Objectives: To investigate whether delirium is associated with an unbalanced inflammatory response or a dysfunctional interaction between the cholinergic and immune systems.
Design: Cohort observational study.
Setting: General hospital orthopedic ward.
Participants: One hundred one individuals aged 60 and older with no previous cognitive impairment undergoing elective arthroplasty.
Measurements: Incidence of postoperative delirium, plasma cholinesterase activity (acetylcholinesterase (AChE) and butyrylcholinesterase (BuChE)) and inflammatory mediators (C-reactive protein (CRP), interleukin (IL)-1 beta, tumor necrosis factor alpha, IL-6, IL-8, IL-10) before and after surgery.
Results: Thirty-seven participants developed postoperative delirium and had greater production of CRP and proinflammatory to anti-inflammatory ratio after surgery. In participants with delirium, but not in controls, preoperative levels of plasma cholinesterase activity correlated with ΔCRP (AChE: ρ = 0.428, P = .008 and BuChE: ρ = 0.423, P = .009), ΔIL-6 (AChE: ρ = 0.339, P = .04), and ΔP/A ratio (AChE: ρ = 0.346, P = .04).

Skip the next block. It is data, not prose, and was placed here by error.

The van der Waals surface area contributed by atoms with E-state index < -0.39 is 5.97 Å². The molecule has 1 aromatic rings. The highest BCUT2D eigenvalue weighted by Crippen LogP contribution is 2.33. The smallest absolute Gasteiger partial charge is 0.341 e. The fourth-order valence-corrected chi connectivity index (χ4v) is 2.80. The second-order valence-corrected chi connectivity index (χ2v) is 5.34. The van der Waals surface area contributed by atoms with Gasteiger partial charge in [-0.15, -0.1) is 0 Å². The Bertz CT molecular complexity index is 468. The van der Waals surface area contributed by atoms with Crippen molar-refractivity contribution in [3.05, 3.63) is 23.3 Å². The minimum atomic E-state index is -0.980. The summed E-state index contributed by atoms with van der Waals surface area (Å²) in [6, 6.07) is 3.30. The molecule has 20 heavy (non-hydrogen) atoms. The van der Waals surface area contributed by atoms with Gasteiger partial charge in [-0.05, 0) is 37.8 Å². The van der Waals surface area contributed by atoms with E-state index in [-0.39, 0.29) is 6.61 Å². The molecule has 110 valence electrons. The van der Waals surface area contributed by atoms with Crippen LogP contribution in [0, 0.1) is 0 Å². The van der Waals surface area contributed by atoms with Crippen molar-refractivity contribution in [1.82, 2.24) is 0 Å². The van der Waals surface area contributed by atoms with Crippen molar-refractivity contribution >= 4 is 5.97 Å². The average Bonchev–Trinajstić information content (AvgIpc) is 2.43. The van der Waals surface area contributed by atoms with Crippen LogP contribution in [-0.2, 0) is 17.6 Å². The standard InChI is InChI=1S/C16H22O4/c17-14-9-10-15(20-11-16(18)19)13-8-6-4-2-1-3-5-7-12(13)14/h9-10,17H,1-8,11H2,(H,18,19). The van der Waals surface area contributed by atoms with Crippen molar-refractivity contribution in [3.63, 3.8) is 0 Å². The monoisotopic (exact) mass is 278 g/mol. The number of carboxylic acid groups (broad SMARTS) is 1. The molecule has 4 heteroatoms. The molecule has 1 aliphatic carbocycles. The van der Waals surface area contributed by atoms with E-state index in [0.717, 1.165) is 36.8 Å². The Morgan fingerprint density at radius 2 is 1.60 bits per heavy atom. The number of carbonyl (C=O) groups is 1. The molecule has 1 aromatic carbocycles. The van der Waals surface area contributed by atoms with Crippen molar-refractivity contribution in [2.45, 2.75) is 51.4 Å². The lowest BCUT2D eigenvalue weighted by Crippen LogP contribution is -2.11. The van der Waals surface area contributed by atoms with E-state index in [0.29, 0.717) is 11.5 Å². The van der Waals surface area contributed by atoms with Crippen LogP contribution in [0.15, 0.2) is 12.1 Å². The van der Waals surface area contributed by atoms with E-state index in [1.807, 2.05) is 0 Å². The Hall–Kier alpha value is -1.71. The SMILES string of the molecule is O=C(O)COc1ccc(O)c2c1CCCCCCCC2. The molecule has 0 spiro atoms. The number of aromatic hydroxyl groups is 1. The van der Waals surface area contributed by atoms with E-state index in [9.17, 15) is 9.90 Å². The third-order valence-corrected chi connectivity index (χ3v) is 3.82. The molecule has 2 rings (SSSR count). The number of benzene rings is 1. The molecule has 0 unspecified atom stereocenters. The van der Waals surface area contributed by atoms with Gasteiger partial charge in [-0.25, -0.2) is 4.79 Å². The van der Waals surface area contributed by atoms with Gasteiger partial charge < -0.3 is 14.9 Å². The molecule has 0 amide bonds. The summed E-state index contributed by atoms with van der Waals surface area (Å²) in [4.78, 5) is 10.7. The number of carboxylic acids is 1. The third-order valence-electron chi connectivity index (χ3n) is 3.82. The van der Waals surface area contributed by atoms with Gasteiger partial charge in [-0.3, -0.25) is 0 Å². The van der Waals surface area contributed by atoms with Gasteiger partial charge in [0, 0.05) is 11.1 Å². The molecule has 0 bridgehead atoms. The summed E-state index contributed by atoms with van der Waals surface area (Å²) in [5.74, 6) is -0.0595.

Conclusion: Delirium was associated not only with an unbalanced inflammatory response, but also with a dysfunctional interaction between the cholinergic and immune systems. Comprehensive understanding of the relationship between the cholinergic and immune systems is crucial to developing new insights into delirium pathophysiology and novel therapeutic interventions.
© 2012, Copyright the Authors Journal compilation © 2012, The American Geriatrics Society.